Or be told that, as an actress, the part you’re most fitted to play is ‘wife of a terrorist’? How does it feel to have words from your native language misused, misappropriated and used aggressively towards you? How does it feel to hear a child of colour say in a classroom that stories can only be about white people? How does it feel to go ‘home’ to India when your home is really London? What is it like to feel you always have to be an ambassador for your race? How does it feel to always tick ‘Other’?

Bringing together 21 exciting black, Asian and minority ethnic voices emerging in Britain today, The Good Immigrant explores why immigrants come to the UK, why they stay and what it means to be ‘other’ in a country that doesn’t seem to want you, doesn’t truly accept you – however many generations you’ve been here – but still needs you for its diversity monitoring forms.

Inspired by discussion around why society appears to deem people of colour as bad immigrants – job stealers, benefit scroungers, undeserving refugees – until, by winning Olympic races or baking good cakes, or being conscientious doctors, they cross over and become good immigrants, editor Nikesh Shukla has compiled a collection of essays that are poignant, challenging, angry, humorous, heartbreaking, polemic, weary and – most importantly – real.

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Black Wood by SJI Holliday

I bought this book the day it was released and somehow managed to forget about it. I recently saw that the third book had been released and it made me want to immediately start reading the series… so I did. I really enjoyed this book – so much so that I read it in one sitting. I now can’t wait to read the second book!

Synopsis:

Something happened to Claire and Jo in Black Wood: something that left Claire paralysed and Jo with deep mental scars. But with Claire suffering memory loss and no evidence to be found, nobody believes Jo’s story. Twenty-three years later, a familiar face walks into the bookshop where Jo works, dredging up painful memories and rekindling her desire for vengeance. And at the same time, Sergeant Davie Gray is investigating a balaclava-clad man who is attacking women on a disused railway, shocking the sleepy village of Banktoun. But what is the connection between Jo’s visitor and the masked man? To catch the assailant, and to give Jo her long-awaited justice, Gray must unravel a tangled web of past secrets, broken friendship and tainted love. But can he crack the case before Jo finds herself with blood on her hands?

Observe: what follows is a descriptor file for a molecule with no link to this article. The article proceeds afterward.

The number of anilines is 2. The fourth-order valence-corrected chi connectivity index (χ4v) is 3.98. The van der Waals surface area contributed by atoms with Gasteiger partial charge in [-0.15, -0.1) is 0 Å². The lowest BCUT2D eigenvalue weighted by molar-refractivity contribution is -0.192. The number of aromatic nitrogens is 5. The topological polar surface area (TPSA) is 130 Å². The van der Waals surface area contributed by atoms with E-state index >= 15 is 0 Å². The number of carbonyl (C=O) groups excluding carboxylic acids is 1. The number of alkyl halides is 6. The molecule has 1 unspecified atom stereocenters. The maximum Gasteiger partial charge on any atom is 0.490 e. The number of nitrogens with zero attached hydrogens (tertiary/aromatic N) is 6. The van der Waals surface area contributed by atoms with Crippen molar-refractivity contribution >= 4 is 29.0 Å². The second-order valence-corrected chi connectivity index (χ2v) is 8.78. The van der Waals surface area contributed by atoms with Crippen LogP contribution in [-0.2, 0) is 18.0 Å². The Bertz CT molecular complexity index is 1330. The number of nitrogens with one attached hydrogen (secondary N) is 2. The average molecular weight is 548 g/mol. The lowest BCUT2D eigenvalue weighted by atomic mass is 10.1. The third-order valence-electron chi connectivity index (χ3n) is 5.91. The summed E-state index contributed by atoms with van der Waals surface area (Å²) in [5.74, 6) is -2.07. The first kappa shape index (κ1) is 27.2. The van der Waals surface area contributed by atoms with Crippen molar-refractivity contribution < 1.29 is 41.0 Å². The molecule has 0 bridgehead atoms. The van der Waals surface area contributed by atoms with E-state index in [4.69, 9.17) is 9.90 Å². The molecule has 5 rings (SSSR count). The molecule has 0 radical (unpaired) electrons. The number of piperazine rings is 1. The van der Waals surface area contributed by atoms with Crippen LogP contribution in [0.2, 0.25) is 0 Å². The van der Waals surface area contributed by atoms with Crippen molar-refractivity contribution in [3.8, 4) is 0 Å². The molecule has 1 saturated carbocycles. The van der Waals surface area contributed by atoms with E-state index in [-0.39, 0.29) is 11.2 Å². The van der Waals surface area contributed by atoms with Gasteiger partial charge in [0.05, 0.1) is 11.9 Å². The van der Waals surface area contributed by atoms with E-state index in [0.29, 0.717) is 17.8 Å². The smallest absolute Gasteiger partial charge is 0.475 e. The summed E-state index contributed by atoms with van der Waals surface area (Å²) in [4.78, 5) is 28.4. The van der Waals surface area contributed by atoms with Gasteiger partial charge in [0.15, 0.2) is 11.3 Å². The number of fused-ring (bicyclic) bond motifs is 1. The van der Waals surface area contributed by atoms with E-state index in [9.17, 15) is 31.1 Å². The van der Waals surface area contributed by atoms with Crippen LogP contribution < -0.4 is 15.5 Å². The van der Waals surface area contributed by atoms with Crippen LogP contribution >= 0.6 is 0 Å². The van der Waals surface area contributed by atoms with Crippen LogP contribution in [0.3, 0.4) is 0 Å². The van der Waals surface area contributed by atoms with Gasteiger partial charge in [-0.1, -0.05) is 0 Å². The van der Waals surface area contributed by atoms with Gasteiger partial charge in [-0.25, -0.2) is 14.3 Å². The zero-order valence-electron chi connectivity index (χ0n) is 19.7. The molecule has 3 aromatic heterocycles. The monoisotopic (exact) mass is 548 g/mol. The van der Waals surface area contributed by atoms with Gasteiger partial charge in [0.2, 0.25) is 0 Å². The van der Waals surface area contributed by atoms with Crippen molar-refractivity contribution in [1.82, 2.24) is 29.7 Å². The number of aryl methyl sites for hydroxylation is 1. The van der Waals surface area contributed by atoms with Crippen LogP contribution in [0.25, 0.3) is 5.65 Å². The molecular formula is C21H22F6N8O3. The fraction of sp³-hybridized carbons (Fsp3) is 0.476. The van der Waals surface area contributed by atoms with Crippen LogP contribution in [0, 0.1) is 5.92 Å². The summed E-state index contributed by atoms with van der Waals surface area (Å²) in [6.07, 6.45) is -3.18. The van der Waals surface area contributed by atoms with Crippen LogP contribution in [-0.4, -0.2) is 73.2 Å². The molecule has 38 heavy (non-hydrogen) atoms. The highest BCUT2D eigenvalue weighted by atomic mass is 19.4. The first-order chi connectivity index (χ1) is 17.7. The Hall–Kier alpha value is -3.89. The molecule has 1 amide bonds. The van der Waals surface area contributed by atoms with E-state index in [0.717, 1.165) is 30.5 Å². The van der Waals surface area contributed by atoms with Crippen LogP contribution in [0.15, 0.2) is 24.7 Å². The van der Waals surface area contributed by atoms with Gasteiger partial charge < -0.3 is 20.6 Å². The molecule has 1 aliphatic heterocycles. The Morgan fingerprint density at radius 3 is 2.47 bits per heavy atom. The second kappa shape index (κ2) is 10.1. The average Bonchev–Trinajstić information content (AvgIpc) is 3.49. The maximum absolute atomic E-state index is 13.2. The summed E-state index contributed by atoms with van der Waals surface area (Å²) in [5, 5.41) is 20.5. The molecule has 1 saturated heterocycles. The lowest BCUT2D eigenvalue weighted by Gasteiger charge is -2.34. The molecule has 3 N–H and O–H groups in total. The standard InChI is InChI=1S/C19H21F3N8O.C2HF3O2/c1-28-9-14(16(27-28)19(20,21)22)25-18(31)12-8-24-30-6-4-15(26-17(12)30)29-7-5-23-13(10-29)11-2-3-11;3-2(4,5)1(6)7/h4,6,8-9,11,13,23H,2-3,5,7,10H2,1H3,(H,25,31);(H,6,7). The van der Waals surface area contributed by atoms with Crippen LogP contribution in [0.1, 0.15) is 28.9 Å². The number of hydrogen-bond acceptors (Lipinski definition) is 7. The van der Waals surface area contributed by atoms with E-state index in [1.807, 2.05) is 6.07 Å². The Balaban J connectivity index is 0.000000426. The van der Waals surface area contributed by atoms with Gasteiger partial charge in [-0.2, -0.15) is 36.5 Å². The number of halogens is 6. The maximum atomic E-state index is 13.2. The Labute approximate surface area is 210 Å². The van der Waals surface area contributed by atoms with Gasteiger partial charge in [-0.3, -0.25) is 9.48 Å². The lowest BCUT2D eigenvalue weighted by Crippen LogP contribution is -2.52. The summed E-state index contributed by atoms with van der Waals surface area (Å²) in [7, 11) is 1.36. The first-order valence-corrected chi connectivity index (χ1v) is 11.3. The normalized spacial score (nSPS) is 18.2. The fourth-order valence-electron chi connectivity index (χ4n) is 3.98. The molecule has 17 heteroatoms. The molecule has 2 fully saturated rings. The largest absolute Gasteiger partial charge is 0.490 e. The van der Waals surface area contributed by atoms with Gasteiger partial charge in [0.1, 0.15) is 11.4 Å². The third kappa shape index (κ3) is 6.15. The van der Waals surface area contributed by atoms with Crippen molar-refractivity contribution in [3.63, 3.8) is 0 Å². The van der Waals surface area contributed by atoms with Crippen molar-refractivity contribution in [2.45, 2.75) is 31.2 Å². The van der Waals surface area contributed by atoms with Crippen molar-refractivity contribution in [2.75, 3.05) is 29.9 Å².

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The Age of Bowie by Paul Morley

I finished reading this book a couple of days ago. It was a perfect biography for a Bowie fan, or indeed a music lover generally. It’s different to a standard biography and the author definitely puts himself into Bowie’s story but as a Bowie fan myself I loved that. This book is going on my favourite bookcase and I’m sure it’ll be one I re-read in the future.

Synopsis:

Respected arts commentator Paul Morley, one of the team who curated the highly successful retrospective exhibition for the Victoria & Albert Museum in London, David Bowie Is . . . constructs the definitive story of Bowie that explores how he worked, played, aged, structured his ideas, invented the future and entered history as someone who could and would never be forgotten. Morley will capture the greatest moments of Bowie’s career; from the recording studio with the likes of Brian Eno and Tony Visconti; to iconic live performances from the 1970s, 80s and 90s, as well as the various encounters and artistic relationships he developed with rock luminaries John Lennon, Lou Reed and Iggy Pop. And of course, discuss in detail his much-heralded, and critically-acclaimed comeback with the release of Black Star just days before his shocking death in New York.
Morley will offer a startling biographical critique of David Bowie’s legacy, showing how he never stayed still even when he withdrew from the spotlight, how he always knew his own worth, and released a dazzling plethora of mobile Bowies into the world with a bloody-minded determination and a voluptuous imagination to create something amazing that was not there before.

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Final Girls by Riley Sager

This was an ARC so I will be reviewing this on my blog soon. For now though I’ll say that I highly recommend this book. It’s a psychological thriller with elements of horror and it genuinely left me feeling very unsettled. I’m so glad I read this book.

Synopsis:

Each girl survived an unthinkable horror. Now someone wants them dead…